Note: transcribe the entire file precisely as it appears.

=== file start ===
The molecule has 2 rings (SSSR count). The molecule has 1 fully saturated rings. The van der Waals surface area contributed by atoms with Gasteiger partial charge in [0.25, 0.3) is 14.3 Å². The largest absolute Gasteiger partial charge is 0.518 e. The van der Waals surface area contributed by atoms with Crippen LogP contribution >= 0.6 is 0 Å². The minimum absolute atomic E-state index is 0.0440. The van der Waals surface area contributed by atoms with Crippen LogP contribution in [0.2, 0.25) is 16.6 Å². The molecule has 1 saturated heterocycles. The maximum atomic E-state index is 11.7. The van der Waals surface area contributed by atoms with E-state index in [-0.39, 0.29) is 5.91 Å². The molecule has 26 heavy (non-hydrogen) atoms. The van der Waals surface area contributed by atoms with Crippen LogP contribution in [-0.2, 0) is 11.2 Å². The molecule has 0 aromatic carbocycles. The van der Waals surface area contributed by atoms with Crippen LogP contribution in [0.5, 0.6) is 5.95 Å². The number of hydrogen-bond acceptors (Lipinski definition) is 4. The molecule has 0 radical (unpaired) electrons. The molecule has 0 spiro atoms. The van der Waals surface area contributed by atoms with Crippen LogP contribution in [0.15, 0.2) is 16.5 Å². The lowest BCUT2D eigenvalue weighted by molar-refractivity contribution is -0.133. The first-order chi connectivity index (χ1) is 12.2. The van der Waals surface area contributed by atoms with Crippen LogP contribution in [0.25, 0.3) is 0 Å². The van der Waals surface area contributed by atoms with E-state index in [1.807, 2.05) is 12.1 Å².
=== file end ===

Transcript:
The molecule has 2 rings (SSSR count). The molecule has 1 fully saturated rings. The van der Waals surface area contributed by atoms with Gasteiger partial charge in [0.25, 0.3) is 14.3 Å². The largest absolute Gasteiger partial charge is 0.518 e. The van der Waals surface area contributed by atoms with Crippen LogP contribution >= 0.6 is 0 Å². The minimum absolute atomic E-state index is 0.0440. The van der Waals surface area contributed by atoms with Crippen LogP contribution in [0.2, 0.25) is 16.6 Å². The molecule has 1 saturated heterocycles. The maximum atomic E-state index is 11.7. The van der Waals surface area contributed by atoms with E-state index in [-0.39, 0.29) is 5.91 Å². The molecule has 26 heavy (non-hydrogen) atoms. The van der Waals surface area contributed by atoms with Crippen LogP contribution in [-0.2, 0) is 11.2 Å². The molecule has 0 aromatic carbocycles. The van der Waals surface area contributed by atoms with Crippen LogP contribution in [0.5, 0.6) is 5.95 Å². The number of hydrogen-bond acceptors (Lipinski definition) is 4. The molecule has 0 radical (unpaired) electrons. The molecule has 0 spiro atoms. The van der Waals surface area contributed by atoms with Crippen LogP contribution in [0.15, 0.2) is 16.5 Å². The lowest BCUT2D eigenvalue weighted by molar-refractivity contribution is -0.133. The first-order chi connectivity index (χ1) is 12.2. The van der Waals surface area contributed by atoms with Crippen LogP contribution in [0.25, 0.3) is 0 Å². The van der Waals surface area contributed by atoms with E-state index in [1.807, 2.05) is 12.1 Å².